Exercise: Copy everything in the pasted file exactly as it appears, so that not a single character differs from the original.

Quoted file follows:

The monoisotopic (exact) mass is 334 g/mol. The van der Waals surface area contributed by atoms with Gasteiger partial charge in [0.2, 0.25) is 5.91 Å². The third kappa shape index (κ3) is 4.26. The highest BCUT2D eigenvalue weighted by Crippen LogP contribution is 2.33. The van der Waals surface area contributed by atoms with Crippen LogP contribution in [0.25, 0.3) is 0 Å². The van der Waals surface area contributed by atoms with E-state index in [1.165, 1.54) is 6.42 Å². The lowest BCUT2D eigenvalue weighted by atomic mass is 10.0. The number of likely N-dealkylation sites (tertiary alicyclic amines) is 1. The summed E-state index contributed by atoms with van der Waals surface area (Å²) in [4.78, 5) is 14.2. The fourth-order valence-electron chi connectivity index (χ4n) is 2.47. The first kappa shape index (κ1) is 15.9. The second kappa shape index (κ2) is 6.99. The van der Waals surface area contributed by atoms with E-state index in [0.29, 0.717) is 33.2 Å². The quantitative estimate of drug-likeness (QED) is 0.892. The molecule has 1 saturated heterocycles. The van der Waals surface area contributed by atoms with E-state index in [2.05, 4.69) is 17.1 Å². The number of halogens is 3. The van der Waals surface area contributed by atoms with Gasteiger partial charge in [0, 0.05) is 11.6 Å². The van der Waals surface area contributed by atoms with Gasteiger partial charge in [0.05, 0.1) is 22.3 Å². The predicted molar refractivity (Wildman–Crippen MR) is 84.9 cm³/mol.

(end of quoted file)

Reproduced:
The monoisotopic (exact) mass is 334 g/mol. The van der Waals surface area contributed by atoms with Gasteiger partial charge in [0.2, 0.25) is 5.91 Å². The third kappa shape index (κ3) is 4.26. The highest BCUT2D eigenvalue weighted by Crippen LogP contribution is 2.33. The van der Waals surface area contributed by atoms with Crippen LogP contribution in [0.25, 0.3) is 0 Å². The van der Waals surface area contributed by atoms with E-state index in [1.165, 1.54) is 6.42 Å². The lowest BCUT2D eigenvalue weighted by atomic mass is 10.0. The number of likely N-dealkylation sites (tertiary alicyclic amines) is 1. The summed E-state index contributed by atoms with van der Waals surface area (Å²) in [4.78, 5) is 14.2. The fourth-order valence-electron chi connectivity index (χ4n) is 2.47. The first kappa shape index (κ1) is 15.9. The second kappa shape index (κ2) is 6.99. The van der Waals surface area contributed by atoms with E-state index in [0.29, 0.717) is 33.2 Å². The quantitative estimate of drug-likeness (QED) is 0.892. The molecule has 1 saturated heterocycles. The van der Waals surface area contributed by atoms with E-state index in [2.05, 4.69) is 17.1 Å². The number of halogens is 3. The van der Waals surface area contributed by atoms with Gasteiger partial charge in [0, 0.05) is 11.6 Å². The van der Waals surface area contributed by atoms with Gasteiger partial charge in [0.05, 0.1) is 22.3 Å². The predicted molar refractivity (Wildman–Crippen MR) is 84.9 cm³/mol.